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Questioning your neighbors

Before you just barge into your colleagues office to have your problem solved, there are things you must do. Getting help from more experience colleagues is a great informal learning strategy and one that you should put into your informal learning tool chest. However, if you over use the tool, it will lose its effectiveness.

Why this tool is not used more

There are a number of reasons why people have a difficult time asking others for help.

  • People feel unqualified if they do not know the answer and do not want to look inferior in front of their peers. [1]
  • Senior leaders do not ask for help because they feel they are supposed to know the answer. [1]
  • Individuals are afraid of being rude and interrupting others at work. [1]

How to be a good neighbor

Here are some recommendations for being a good neighbor especially when you are seeking your colleagues help. Asking others for assistance, is especially important when you are new to a job or function. [2] Colleagues who have been in the position for a while bring a lot of experience to the table.

  • Don't simply barge into their office or cubicle, always, knock and wait to be invited in. [3]
  • If your colleague is not available, busy, or away from their desk, leave a note, send an email, or leave a voice mail indicating that you had stopped by. [3] Do not hover around their door.
  • Timing is everything. Choose the right time to ask for assistance, if they are obviously busy, wait until a better time. [4]
  • Accept a negative response as a professional. If your colleague can not assist you, accept that and move on. [4]
  • We should be encouraging others to speak up when they are stuck, otherwise a considerable amount of valuable time is wasted. [1]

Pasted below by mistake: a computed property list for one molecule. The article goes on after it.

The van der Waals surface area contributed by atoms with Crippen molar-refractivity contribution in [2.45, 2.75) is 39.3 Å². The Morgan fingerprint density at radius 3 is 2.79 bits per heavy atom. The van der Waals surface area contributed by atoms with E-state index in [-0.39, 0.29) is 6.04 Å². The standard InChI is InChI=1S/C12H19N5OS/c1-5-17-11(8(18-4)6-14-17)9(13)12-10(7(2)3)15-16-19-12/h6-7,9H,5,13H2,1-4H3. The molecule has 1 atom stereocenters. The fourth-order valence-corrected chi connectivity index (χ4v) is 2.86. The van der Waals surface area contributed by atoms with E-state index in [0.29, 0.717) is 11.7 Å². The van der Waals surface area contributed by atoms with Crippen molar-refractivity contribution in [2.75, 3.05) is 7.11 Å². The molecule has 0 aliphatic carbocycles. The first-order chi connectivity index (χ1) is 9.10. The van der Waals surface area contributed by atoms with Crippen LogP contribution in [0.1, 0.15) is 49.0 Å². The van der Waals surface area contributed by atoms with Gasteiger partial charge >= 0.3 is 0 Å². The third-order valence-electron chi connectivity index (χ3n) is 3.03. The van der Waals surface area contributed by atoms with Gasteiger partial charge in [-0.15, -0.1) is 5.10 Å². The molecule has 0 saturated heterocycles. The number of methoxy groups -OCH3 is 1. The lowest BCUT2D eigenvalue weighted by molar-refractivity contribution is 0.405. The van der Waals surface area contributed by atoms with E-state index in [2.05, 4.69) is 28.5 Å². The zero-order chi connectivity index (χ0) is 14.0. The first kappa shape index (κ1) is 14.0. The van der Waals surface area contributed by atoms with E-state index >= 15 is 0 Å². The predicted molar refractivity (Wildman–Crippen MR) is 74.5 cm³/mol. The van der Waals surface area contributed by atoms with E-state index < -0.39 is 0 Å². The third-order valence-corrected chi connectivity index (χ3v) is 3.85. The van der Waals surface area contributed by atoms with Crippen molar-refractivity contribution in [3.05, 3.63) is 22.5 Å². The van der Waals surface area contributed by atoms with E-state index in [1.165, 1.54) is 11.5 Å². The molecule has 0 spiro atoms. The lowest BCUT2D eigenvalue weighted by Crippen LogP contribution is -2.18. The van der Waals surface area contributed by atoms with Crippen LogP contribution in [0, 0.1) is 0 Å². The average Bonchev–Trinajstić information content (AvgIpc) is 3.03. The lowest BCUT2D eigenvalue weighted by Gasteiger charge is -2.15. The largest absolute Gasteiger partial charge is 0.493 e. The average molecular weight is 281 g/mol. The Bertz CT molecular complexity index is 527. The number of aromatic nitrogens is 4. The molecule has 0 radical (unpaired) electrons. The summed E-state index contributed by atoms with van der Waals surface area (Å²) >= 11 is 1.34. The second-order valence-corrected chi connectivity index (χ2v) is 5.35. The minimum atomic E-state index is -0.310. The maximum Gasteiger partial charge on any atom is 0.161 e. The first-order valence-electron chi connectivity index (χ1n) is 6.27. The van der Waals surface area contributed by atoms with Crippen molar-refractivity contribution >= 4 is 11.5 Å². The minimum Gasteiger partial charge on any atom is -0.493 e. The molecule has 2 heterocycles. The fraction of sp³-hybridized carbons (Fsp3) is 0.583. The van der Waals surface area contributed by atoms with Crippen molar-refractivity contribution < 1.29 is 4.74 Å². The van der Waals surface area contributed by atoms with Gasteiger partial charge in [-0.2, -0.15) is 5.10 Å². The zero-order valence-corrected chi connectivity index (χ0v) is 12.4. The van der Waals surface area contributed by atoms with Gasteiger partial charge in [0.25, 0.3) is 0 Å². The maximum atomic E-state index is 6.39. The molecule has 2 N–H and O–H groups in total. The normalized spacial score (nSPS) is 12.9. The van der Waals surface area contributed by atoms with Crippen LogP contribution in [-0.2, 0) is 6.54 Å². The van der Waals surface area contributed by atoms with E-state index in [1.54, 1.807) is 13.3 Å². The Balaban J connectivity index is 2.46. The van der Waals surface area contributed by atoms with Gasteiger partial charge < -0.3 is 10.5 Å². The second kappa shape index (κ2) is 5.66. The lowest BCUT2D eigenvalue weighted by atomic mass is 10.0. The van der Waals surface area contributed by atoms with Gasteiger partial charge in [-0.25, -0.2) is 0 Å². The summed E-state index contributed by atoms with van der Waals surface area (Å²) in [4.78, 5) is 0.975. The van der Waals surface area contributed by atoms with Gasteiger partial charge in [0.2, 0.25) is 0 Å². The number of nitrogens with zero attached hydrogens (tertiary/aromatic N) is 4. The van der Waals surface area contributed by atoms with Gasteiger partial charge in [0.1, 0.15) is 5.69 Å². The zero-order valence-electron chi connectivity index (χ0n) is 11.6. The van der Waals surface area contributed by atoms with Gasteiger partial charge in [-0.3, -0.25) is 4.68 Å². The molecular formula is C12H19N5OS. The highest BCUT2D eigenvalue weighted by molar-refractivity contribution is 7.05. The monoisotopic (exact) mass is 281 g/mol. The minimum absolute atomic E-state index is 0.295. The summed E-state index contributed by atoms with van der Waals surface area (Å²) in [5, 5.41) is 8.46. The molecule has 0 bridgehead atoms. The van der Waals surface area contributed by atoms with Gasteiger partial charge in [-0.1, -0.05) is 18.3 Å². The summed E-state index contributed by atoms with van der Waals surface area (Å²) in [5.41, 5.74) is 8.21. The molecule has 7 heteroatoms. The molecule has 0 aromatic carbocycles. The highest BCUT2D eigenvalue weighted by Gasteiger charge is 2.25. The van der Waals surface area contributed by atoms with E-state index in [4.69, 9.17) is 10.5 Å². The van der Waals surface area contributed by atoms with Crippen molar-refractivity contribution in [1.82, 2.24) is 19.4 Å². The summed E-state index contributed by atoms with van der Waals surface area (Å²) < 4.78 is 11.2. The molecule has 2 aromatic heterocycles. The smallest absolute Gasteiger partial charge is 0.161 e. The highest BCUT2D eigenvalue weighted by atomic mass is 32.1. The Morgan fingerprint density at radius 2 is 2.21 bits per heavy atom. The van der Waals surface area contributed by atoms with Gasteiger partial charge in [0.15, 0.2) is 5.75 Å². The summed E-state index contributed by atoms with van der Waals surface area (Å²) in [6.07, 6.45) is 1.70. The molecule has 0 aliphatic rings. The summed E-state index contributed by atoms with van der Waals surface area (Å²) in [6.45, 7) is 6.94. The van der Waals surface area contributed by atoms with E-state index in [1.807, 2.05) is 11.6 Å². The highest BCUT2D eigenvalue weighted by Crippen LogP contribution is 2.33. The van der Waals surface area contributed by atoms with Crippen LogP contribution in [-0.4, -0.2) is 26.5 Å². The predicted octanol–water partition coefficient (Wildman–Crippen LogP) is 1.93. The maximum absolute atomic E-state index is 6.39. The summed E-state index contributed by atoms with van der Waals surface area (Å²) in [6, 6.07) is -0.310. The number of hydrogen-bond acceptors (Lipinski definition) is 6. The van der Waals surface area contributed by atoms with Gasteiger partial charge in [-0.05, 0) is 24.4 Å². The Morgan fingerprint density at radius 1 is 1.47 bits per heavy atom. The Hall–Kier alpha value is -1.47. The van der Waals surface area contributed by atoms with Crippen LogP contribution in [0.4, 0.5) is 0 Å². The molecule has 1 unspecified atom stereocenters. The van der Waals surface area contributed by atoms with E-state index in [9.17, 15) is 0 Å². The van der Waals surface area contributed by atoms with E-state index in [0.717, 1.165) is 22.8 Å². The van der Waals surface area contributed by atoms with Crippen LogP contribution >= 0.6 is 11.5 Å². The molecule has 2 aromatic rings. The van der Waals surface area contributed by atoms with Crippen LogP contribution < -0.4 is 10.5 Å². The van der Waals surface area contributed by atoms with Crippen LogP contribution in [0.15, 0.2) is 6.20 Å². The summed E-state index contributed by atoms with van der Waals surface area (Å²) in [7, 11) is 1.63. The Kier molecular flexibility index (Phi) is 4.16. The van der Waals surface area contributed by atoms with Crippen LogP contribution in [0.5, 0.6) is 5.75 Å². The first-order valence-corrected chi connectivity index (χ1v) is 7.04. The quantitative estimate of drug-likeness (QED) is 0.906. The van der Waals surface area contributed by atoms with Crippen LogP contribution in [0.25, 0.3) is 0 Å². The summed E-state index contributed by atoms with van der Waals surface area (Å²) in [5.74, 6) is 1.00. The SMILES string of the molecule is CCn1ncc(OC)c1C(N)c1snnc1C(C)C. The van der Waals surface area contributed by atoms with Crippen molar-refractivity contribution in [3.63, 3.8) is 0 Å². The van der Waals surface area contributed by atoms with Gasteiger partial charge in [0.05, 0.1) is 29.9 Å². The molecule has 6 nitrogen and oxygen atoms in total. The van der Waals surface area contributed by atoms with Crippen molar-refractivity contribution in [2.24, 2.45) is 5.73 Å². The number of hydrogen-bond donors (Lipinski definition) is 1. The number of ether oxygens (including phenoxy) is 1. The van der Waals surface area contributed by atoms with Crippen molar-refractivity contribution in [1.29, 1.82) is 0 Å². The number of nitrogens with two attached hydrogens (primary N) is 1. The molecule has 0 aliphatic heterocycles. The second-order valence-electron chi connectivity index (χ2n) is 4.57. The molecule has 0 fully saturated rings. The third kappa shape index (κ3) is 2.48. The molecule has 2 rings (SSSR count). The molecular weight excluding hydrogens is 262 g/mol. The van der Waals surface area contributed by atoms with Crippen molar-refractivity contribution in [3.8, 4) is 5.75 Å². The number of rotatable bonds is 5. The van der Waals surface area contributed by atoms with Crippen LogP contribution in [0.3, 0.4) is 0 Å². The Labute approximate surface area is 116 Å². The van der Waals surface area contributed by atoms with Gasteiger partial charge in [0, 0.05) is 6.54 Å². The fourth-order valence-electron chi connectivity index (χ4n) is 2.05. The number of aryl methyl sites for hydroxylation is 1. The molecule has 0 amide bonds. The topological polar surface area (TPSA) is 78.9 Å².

• People appreciate being asked for advice or help. [5]
  • You should also ask colleagues for feedback on how you are doing or what they perceive that you should be focusing on. [2]

Asking questions on online forums

Online forums are essentially neighborhoods where community members help each other out by answering questions posed on a specific topic. Community members are often a gracious crowd willing to assist, but they also have a specific protocol they like to have followed.

  • Provide details - If you are having software issues, then provide as many details as possible. [6] The more information you can provide the greater likelihood that your question will be answered.
  • Conduct research prior to asking questions - Just as in face to face questions, you will be more respected if you exhausted your attempts at research first. There is nothing more aggravating than find an answer for someone in the first Google search query. [6]
  • Do not repeat questions that others have asked. [6]
  • Be patient - It takes time to formulate an answer, and the individuals providing an answer are often working their own issues. [6]
  • Be a good community member and help others - As Walsh says, do not be a sponge, help others. [6]

More information on this topic


  1. 1.0 1.1 1.2 1.3 Weissenberger, B. (2010). How to ask for help at work. Bloomberg Businessweek Retrieved from
  2. 2.0 2.1 Jones, E. (2010). Learning from Your Colleagues. An Apprenticeship Retrieved from
  3. 3.0 3.1 Martin, C. (2001). Cubicle etiquette: Dos and don'ts for today's soft-wall office. Achieve Solutions Retrieved from
  4. 4.0 4.1 Communicating with colleagues (2006). Department for Education and Skills. Retrieved from
  5. Kjerulf, A. (2006). Monday tip: Ask a co-worker for advice. Chief Happiness Officer Retrieved from
  6. 6.0 6.1 6.2 6.3 6.4 Walsh, D. (2012). Asking for and giving help. David Walsh Blog Retrieved from

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